Manuel Noe, critical infrastructures, IS4IT KRITIS

Manuel Noe, Managing Director IS4IT KRITIS, about critical infrastructures

CyberCompare spoke to Manuel Noe about critical infrastructures.

Dear Manuel, how would you describe IS4IT KRITIS GmbH in 3 quick-witted words?

Ready to strike in cyber security

Hacker’s nightmare

Please introduce yourself and tell us something about your background.

First and foremost, I am a committed family man and dog lover, who enjoys sport as a wrestler and is committed to his club. Professionally, I can draw on years of experience as a technical editor and manager in the administration & IT sector. During this time, the topic of IT security has become my hobbyhorse and I have worked intensively on the various aspects of cybersecurity within IS4IT. This then led to the founding of IS4IT Kritis in 2018, with which we are consistently focussing on the security aspect while at the same time relying on the advantages of an IT full-service provider.

What characterises IS4IT Kritis?

It is certainly our flexibility, or rather the flexibility of our employees, which ensures that we can respond to requirements quickly and purposefully. If the worst comes to the worst, we are there when the going gets tough, which leads to satisfied customers. Technically, we have in-depth experience with critical infrastructures in a wide range of sectors, especially in the technologically demanding industrial environment. This expertise is recognised by leading manufacturers with whom we now have strong partnerships.

How does IS4IT help Kritis companies?

We support our customers in all security matters – exactly to the extent that they need it. There is no such thing as off-the-shelf security. You have to compare threat risks and potential threats with the technological and economic possibilities of the company, take into account the legal requirements and derive a holistic solution approach from this. A supplier to the energy industry
with 51 employees, which now has to fulfil higher security requirements due to NIS-2, certainly needs different protective measures than a nuclear power plant. Security is therefore a very individualised field of work.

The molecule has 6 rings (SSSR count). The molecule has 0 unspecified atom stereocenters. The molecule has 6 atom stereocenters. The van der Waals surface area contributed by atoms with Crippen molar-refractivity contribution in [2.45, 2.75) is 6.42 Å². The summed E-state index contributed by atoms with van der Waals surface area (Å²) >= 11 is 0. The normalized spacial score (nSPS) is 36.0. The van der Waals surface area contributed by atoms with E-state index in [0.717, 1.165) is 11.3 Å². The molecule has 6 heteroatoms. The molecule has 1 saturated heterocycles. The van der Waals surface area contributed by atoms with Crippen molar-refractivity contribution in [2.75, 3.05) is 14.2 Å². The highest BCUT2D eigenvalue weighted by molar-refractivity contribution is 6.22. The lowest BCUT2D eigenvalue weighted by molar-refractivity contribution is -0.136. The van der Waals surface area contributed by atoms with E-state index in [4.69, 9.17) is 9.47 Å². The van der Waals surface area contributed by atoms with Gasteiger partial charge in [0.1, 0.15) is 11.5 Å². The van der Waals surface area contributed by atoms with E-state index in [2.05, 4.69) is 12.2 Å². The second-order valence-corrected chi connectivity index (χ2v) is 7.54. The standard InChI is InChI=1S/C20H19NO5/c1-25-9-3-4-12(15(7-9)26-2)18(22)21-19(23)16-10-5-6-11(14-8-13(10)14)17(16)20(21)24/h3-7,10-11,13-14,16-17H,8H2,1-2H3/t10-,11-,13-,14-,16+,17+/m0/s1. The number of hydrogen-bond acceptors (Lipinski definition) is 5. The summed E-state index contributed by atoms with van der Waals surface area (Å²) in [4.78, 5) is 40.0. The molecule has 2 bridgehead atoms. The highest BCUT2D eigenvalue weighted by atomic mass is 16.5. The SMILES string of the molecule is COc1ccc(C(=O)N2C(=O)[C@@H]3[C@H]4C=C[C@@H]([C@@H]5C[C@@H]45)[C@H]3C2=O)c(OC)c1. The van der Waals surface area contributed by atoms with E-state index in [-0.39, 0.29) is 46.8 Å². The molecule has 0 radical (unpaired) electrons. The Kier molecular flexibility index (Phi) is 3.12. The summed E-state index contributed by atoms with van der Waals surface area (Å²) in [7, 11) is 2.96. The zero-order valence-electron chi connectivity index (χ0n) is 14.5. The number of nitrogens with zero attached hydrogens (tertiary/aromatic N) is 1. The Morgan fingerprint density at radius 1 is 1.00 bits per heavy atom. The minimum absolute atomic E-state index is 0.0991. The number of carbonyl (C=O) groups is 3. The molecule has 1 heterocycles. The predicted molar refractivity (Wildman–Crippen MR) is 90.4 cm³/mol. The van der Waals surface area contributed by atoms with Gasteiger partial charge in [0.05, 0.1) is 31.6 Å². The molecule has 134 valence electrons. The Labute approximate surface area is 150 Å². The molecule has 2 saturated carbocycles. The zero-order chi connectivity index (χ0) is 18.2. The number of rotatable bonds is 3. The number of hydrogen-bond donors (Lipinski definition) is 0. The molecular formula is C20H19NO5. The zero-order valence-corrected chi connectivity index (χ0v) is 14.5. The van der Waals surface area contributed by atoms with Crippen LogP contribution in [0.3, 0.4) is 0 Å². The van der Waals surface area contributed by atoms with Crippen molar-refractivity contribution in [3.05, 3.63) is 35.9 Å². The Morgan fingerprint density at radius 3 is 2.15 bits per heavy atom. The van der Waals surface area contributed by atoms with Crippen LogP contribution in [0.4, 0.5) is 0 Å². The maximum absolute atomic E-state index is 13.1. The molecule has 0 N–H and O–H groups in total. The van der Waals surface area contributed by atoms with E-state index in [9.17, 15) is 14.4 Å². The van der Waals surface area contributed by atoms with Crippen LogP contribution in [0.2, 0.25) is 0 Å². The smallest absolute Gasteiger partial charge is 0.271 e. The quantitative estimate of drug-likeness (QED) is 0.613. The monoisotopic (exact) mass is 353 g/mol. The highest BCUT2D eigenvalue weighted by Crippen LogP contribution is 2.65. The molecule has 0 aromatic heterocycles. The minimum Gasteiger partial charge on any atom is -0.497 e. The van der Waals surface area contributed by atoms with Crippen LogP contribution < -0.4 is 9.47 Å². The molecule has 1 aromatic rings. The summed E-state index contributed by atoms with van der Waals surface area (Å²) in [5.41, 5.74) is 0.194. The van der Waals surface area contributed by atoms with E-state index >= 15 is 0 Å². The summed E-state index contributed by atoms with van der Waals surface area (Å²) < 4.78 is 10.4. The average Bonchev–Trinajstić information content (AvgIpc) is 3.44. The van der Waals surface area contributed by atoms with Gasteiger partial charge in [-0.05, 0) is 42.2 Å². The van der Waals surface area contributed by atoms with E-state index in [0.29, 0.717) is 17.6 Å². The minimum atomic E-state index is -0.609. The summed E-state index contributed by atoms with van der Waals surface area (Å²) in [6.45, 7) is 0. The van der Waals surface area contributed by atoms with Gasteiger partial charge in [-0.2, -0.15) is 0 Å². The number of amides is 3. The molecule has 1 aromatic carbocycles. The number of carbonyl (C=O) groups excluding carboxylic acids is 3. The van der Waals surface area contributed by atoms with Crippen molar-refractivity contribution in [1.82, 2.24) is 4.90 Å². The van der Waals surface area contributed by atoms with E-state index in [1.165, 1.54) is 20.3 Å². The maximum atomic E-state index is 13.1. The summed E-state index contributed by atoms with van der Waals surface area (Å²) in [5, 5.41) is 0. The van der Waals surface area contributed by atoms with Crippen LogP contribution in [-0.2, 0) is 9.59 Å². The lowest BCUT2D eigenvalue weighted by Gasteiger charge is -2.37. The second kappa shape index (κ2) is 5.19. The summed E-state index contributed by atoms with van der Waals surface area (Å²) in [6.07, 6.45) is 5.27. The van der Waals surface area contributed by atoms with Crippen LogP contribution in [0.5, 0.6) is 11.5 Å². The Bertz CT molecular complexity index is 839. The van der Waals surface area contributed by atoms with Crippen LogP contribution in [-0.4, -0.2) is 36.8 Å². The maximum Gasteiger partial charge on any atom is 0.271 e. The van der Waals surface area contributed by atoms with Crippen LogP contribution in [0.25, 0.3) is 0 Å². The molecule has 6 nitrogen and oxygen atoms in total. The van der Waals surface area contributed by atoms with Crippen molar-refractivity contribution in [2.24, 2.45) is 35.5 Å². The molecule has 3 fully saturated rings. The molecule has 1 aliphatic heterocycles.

What do you perhaps see slightly differently from prevailing opinions in the field of cyber security?

The market sometimes gives the impression that security problems can be solved with standard solutions. I think that’s wrong. Because hackers know their way around standard solutions. As I have already said, introducing new security software is unfortunately not a solution for efficient cybersecurity – even if many would like it to be.

Which security tool categories do you think are over- or undervalued? For example, would you invest in an NDR or EDR system first?

For me, a SIEM is the tool of choice – although EDR and NDR also play a significant role, of course. But only the SIEM allows a holistic overview of the behaviour of all systems or in all systems, so that you can detect the critical attacks that are not even recognisable without a view of the whole.

What’s next? What is technically on your roadmap? What have you planned?

The focus is clearly on attack detection and incident response. In addition, we do not chase after the latest buzzwords, but help to implement the basics of infrastructure security. Other exciting topics include securing AD/IAM, encryption-proof back-up architectures, network segmentation and client security.

If you could send an email to all CISOs to address a security issue, what would you choose?

To avoid safety problems, all safety risks must be addressed. Technology makes a significant contribution to minimising risks, but it is not possible without the harmony of people and technology. A security operations centre is very important. However, if employees lack awareness, there will continue to be major security gaps and therefore risks. This must be counteracted with appropriate awareness training. Unfortunately, many CISOs often overlook this.